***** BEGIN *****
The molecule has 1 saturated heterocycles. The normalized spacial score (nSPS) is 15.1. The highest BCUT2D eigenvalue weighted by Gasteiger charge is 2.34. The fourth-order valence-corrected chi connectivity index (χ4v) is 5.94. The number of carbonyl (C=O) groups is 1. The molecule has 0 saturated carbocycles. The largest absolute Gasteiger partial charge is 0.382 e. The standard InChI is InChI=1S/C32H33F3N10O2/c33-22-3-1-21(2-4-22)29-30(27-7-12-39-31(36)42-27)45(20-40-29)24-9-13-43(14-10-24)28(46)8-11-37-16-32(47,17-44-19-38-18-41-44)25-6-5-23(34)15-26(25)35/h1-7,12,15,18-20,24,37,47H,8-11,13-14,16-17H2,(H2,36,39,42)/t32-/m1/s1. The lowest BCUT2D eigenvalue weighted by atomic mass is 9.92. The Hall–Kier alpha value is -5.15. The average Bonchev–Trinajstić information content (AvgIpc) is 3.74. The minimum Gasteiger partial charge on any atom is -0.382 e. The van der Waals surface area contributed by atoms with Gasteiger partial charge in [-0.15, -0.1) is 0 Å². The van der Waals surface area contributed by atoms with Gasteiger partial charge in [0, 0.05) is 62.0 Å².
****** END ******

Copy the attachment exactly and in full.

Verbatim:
The molecule has 1 saturated heterocycles. The normalized spacial score (nSPS) is 15.1. The highest BCUT2D eigenvalue weighted by Gasteiger charge is 2.34. The fourth-order valence-corrected chi connectivity index (χ4v) is 5.94. The number of carbonyl (C=O) groups is 1. The molecule has 0 saturated carbocycles. The largest absolute Gasteiger partial charge is 0.382 e. The standard InChI is InChI=1S/C32H33F3N10O2/c33-22-3-1-21(2-4-22)29-30(27-7-12-39-31(36)42-27)45(20-40-29)24-9-13-43(14-10-24)28(46)8-11-37-16-32(47,17-44-19-38-18-41-44)25-6-5-23(34)15-26(25)35/h1-7,12,15,18-20,24,37,47H,8-11,13-14,16-17H2,(H2,36,39,42)/t32-/m1/s1. The lowest BCUT2D eigenvalue weighted by atomic mass is 9.92. The Hall–Kier alpha value is -5.15. The average Bonchev–Trinajstić information content (AvgIpc) is 3.74. The minimum Gasteiger partial charge on any atom is -0.382 e. The van der Waals surface area contributed by atoms with Gasteiger partial charge in [-0.15, -0.1) is 0 Å². The van der Waals surface area contributed by atoms with Gasteiger partial charge in [0, 0.05) is 62.0 Å².